1" Diameter Acrylic Mirrors ($5 / 24 mirrors) - I purchased these at the craft store Michaels. I personally chemical treated these mirrors to transform them into "front surface mirrors", meaning there is no protective acrylic layer over the reflective aluminum, but rather the metal is exposed (and extremely easy to scratch) for a perfect reflection.

Sidenote on chemical treating: Purchasing an equivalent front surface mirror would cost $7-20 per 1" mirror. I went to my local automotive store, purchased Aircraft Stripper (chemically designed to not attack aluminum, but requires you to use chemical resistant gloves and be careful when breathing around the spray [brain damage]), to remove the protective gray backing from the mirrors and expose the aluminum. Even with chemical resistant gloves, it would burn through them every 10 minutes or so. This is a rather advanced step that is not necessary, but is highly encouraged to prevent laser scatter and is beyond the scope of this instructable. Google is your friend if you are interested. Process went: Spray stripper on gray adhesive, wait 10mins, wash in hot tap water, rinse with de-ionized water, dry with soft paper towel via pressing (no scrubbing); spray stripper on brown adhesive residue, wait 4 minutes, wash/rinse/dry; spray stripper on remaining residue, wait 2 minutes, wash/rinse/dry, done.

Step 2: Prepping Motors and Mirrors

Attaching the Mirrors to the Motors
If you've got regular acrylic mirrors, the glue should go on the gray protective backing, if you have front surface mirrors, the glue should go on the glass or acrylic side. With your mirror flat on a piece of kleenex or newspaper, place a medium-sized blob of glue on your mirror and put the motor directly into the blob. Try to make the motor shaft as perpendicular to the mirror as possible, human error will induce an incorrect angle that will cause wobble, the kind of wobble that we exploit when using multiple mirrors. Once your hot glue is dry on the mirror, you should test the spin to make sure the wobble isn't excessive. Ideal wobble should be very small, maybe 2-5 degrees.

Testing the Motors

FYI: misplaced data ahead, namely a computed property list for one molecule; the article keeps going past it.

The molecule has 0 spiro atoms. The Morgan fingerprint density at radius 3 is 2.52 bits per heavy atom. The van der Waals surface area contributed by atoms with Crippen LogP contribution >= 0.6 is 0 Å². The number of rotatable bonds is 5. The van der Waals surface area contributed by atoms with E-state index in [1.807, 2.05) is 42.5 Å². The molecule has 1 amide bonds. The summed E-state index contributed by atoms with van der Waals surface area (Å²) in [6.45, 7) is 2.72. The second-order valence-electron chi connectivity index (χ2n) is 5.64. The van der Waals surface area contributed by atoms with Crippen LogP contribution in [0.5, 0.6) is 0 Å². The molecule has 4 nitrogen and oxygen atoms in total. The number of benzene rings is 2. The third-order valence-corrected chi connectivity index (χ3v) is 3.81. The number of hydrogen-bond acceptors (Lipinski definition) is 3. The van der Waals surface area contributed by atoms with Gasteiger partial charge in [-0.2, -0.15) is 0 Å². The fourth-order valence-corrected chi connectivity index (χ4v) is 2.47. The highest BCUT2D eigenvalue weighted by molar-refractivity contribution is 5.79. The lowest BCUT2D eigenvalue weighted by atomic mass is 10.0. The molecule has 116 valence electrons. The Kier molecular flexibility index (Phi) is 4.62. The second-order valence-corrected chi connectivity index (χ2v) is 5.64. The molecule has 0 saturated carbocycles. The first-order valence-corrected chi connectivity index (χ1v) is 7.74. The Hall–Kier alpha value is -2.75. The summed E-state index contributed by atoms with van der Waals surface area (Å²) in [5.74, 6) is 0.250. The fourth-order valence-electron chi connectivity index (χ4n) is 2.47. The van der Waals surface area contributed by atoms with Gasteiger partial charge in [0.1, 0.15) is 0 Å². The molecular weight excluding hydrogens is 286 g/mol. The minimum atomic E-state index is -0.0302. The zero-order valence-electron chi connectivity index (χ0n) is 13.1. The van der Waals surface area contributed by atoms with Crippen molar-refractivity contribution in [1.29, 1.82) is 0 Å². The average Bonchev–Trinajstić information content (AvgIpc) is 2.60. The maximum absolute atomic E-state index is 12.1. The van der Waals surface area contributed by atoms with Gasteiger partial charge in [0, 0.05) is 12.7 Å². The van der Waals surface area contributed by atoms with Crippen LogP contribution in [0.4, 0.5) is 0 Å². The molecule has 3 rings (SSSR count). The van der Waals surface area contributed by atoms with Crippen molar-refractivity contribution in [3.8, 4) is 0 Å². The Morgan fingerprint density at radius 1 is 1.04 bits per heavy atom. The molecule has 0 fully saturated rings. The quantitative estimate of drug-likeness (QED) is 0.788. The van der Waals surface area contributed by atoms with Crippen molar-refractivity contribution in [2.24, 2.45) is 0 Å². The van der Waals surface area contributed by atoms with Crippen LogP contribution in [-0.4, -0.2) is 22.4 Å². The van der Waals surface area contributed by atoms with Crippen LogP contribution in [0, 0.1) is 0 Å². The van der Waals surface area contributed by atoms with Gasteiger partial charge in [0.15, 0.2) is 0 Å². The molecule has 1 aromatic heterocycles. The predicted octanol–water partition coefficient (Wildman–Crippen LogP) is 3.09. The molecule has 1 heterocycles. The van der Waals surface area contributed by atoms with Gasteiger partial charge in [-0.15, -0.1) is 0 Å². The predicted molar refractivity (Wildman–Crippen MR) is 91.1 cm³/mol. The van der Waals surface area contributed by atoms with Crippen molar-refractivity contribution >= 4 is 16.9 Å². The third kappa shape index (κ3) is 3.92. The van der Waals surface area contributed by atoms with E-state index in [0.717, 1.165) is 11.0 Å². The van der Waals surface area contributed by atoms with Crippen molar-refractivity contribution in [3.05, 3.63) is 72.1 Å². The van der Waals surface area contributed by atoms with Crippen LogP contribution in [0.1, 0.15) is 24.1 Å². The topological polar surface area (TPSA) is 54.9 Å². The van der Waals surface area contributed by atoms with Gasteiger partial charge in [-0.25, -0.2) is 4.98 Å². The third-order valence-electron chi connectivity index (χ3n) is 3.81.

Simply touching the red and black wires from your battery pack should make the motor spin. Just test them a bit to make sure the mirrors don't fly off, and you can see if the wobble is excessive. You can bounce your laser pointer off the mirror now, though you'll only get a single circle. The higher the angle of wobble, the larger the circle will be, these effects will multiply with each mirror, so a smaller reflection is best. If you're reflecting off a single mirror near the center of the circle, the reflection may just look like a rather fuzzy and thick circle, it will tighten and expand down the mirror chain.

Attaching the Risers I used k'nex pieces, but you can use anything 1/4" tall, flat, hard, and smaller than the motor itself. Simply hot-glue the motor onto your riser, and let it dry.

Step 3: Preparing the Mirror Layout

Notes on Layout
Lining up a laser beam for multiple reflections is a very delicate and tedious process. It's good to have a general layout of your beam path, and the orientation of the mirrors within your box. As far as gluing down each mirror, try to get each reflected beam as close to the center of each disc as possible. 

When laying out a laser path, the beam should always stay in the horizontal plane, this sounds obvious when planning a box like this, but it's important to note partially for eye-safety, but also avoiding excessive spread of the projected laser that will cause blanked areas in the final projection. 

The first picture below shows a very general layout of the beam path.

Cutting the Entry Port